Books for the News, History

The Heiress as Urban Guerilla

jacket imageThirty-five years ago today, on February 4, 1974, 19-year-old Patty Hearst, daughter of newspaper magnate Randolph Hearst, was kidnapped from her Berkeley, Calif., apartment by armed members of the Symbionese Liberation Army. Nine weeks later, Hearst, along with her captors and conspirators, robbed a San Francisco bank. After more than a year on the lam, Hearst was captured on September 18, 1975 and convicted of armed robbery in March 1976. She served only twenty-one months of her seven-year sentence before it was commuted by President Jimmy Carter. In 2001, Patty Hearst was pardoned by President Bill Clinton.
The bizarre story of brainwashed heiress captured a nation’s attention, and, even today, the sensational tale seems to defy belief. But William Graebner sees the robbery—and the spectacular 1976 trial that ended with Hearst’s criminal conviction—as oddly appropriate to the troubled mood of the nation at the time, an instant exemplar of a turbulent era.
In Patty’s Got a Gun: Patricia Hearst in 1970s America, the first substantial reconsideration of Patty Hearst’s story in more than twenty-five years, Graebner vividly re-creates the atmosphere of uncertainty and frustration of mid-1970s America. Drawing on copious media accounts of the robbery and trial—as well as cultural artifacts from glam rock to Invasion of the Body Snatchers—Graebner paints a compelling portrait of a nation confused and frightened by the upheavals of 1960s liberalism and beginning to tip over into what would become Reagan-era conservatism, with its invocations of individual responsibility and the heroic. Trapped in the middle of that shift, the affectless, zombielike Hearst was a ready-made symbol of all that seemed to have gone wrong with the sixties—the inevitable result, some said, of rampant permissiveness, feckless elitism, the loss of moral clarity, and feminism run amok.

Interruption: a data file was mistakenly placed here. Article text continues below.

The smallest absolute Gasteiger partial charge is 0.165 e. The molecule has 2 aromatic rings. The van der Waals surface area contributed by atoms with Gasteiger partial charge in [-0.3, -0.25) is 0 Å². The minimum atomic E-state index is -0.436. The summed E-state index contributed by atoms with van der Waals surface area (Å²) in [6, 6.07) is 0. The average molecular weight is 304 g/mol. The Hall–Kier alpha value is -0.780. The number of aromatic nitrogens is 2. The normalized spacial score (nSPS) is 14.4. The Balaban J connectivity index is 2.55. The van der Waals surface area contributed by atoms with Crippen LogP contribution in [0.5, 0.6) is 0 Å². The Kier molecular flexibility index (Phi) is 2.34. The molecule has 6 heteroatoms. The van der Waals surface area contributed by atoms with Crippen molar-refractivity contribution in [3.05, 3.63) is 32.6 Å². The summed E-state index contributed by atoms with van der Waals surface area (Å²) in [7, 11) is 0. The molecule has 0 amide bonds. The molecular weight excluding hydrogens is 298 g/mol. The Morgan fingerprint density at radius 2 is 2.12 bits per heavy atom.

By offering a fresh look at Patty Hearst and her trial—for the first time free from the agendas of the day, yet set fully in their cultural context—Patty’s Got a Gun delivers a nuanced portrait of both an unforgettable moment and an entire era, one whose repercussions continue to be felt today.
Read an excerpt of the book and listen to an interview with the author.